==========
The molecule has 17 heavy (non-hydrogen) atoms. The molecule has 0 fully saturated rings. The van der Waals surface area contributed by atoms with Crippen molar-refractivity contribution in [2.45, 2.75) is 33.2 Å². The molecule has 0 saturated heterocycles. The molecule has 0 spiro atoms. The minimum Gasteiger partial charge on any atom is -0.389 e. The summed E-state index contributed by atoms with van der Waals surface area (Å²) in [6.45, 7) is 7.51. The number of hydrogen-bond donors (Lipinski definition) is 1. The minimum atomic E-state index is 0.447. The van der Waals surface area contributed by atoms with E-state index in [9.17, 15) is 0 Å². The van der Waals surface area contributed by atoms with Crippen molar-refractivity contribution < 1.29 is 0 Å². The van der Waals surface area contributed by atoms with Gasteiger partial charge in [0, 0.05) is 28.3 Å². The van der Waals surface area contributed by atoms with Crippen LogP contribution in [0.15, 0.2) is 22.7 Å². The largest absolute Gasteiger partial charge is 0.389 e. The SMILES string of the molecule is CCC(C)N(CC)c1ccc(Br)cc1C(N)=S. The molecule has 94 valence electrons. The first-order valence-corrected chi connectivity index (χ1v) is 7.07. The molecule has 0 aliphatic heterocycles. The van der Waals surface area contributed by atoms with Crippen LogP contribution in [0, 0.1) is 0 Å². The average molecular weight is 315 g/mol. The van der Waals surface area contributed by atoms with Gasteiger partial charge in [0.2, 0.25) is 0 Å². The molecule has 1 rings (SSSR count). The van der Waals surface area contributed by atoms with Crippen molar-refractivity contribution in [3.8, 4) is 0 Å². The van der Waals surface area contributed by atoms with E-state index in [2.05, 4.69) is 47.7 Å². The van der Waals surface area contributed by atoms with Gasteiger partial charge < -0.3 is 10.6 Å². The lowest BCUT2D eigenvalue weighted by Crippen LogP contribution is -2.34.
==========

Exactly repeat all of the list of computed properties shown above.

The molecule has 17 heavy (non-hydrogen) atoms. The molecule has 0 fully saturated rings. The van der Waals surface area contributed by atoms with Crippen molar-refractivity contribution in [2.45, 2.75) is 33.2 Å². The molecule has 0 saturated heterocycles. The molecule has 0 spiro atoms. The minimum Gasteiger partial charge on any atom is -0.389 e. The summed E-state index contributed by atoms with van der Waals surface area (Å²) in [6.45, 7) is 7.51. The number of hydrogen-bond donors (Lipinski definition) is 1. The minimum atomic E-state index is 0.447. The van der Waals surface area contributed by atoms with E-state index in [9.17, 15) is 0 Å². The van der Waals surface area contributed by atoms with Crippen molar-refractivity contribution < 1.29 is 0 Å². The van der Waals surface area contributed by atoms with Gasteiger partial charge in [0, 0.05) is 28.3 Å². The van der Waals surface area contributed by atoms with Crippen LogP contribution in [0.15, 0.2) is 22.7 Å². The largest absolute Gasteiger partial charge is 0.389 e. The SMILES string of the molecule is CCC(C)N(CC)c1ccc(Br)cc1C(N)=S. The molecule has 94 valence electrons. The first-order valence-corrected chi connectivity index (χ1v) is 7.07. The molecule has 0 aliphatic heterocycles. The van der Waals surface area contributed by atoms with Crippen LogP contribution in [0, 0.1) is 0 Å². The average molecular weight is 315 g/mol. The van der Waals surface area contributed by atoms with Gasteiger partial charge in [0.2, 0.25) is 0 Å². The molecule has 1 rings (SSSR count). The van der Waals surface area contributed by atoms with Crippen molar-refractivity contribution in [3.8, 4) is 0 Å². The van der Waals surface area contributed by atoms with E-state index in [2.05, 4.69) is 47.7 Å². The van der Waals surface area contributed by atoms with Gasteiger partial charge < -0.3 is 10.6 Å². The lowest BCUT2D eigenvalue weighted by Crippen LogP contribution is -2.34.